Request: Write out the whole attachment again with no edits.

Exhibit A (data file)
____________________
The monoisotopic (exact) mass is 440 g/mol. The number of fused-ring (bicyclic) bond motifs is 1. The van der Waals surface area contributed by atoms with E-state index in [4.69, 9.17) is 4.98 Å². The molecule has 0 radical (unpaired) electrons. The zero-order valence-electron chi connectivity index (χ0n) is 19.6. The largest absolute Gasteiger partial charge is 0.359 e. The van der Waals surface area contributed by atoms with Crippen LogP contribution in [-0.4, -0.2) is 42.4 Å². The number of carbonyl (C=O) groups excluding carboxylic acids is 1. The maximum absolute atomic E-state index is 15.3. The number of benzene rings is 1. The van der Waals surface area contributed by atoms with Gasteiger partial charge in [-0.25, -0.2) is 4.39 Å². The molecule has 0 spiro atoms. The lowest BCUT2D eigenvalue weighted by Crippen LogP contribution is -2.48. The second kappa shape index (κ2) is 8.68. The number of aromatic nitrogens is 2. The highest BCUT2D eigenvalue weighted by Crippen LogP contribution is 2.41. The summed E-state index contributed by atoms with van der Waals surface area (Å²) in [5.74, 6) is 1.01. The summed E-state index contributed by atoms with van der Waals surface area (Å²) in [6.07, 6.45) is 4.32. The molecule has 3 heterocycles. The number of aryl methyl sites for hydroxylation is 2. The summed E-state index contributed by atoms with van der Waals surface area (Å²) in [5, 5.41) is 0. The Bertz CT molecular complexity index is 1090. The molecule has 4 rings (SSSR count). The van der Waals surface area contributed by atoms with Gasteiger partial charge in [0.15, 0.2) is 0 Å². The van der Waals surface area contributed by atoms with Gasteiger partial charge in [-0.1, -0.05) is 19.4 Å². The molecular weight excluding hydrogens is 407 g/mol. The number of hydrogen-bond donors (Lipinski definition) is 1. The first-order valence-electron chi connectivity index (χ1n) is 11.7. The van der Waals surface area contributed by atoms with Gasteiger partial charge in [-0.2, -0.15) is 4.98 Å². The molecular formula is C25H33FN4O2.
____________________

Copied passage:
The monoisotopic (exact) mass is 440 g/mol. The number of fused-ring (bicyclic) bond motifs is 1. The van der Waals surface area contributed by atoms with E-state index in [4.69, 9.17) is 4.98 Å². The molecule has 0 radical (unpaired) electrons. The zero-order valence-electron chi connectivity index (χ0n) is 19.6. The largest absolute Gasteiger partial charge is 0.359 e. The van der Waals surface area contributed by atoms with Crippen LogP contribution in [-0.4, -0.2) is 42.4 Å². The number of carbonyl (C=O) groups excluding carboxylic acids is 1. The maximum absolute atomic E-state index is 15.3. The number of benzene rings is 1. The van der Waals surface area contributed by atoms with Gasteiger partial charge in [-0.25, -0.2) is 4.39 Å². The molecule has 0 spiro atoms. The lowest BCUT2D eigenvalue weighted by Crippen LogP contribution is -2.48. The second kappa shape index (κ2) is 8.68. The number of aromatic nitrogens is 2. The highest BCUT2D eigenvalue weighted by Crippen LogP contribution is 2.41. The summed E-state index contributed by atoms with van der Waals surface area (Å²) in [5.74, 6) is 1.01. The summed E-state index contributed by atoms with van der Waals surface area (Å²) in [6.07, 6.45) is 4.32. The molecule has 3 heterocycles. The number of aryl methyl sites for hydroxylation is 2. The summed E-state index contributed by atoms with van der Waals surface area (Å²) in [5, 5.41) is 0. The Bertz CT molecular complexity index is 1090. The molecule has 4 rings (SSSR count). The van der Waals surface area contributed by atoms with Gasteiger partial charge in [0.15, 0.2) is 0 Å². The van der Waals surface area contributed by atoms with Gasteiger partial charge in [-0.1, -0.05) is 19.4 Å². The molecular weight excluding hydrogens is 407 g/mol. The number of hydrogen-bond donors (Lipinski definition) is 1. The first-order valence-electron chi connectivity index (χ1n) is 11.7. The van der Waals surface area contributed by atoms with Gasteiger partial charge in [-0.2, -0.15) is 4.98 Å². The molecular formula is C25H33FN4O2.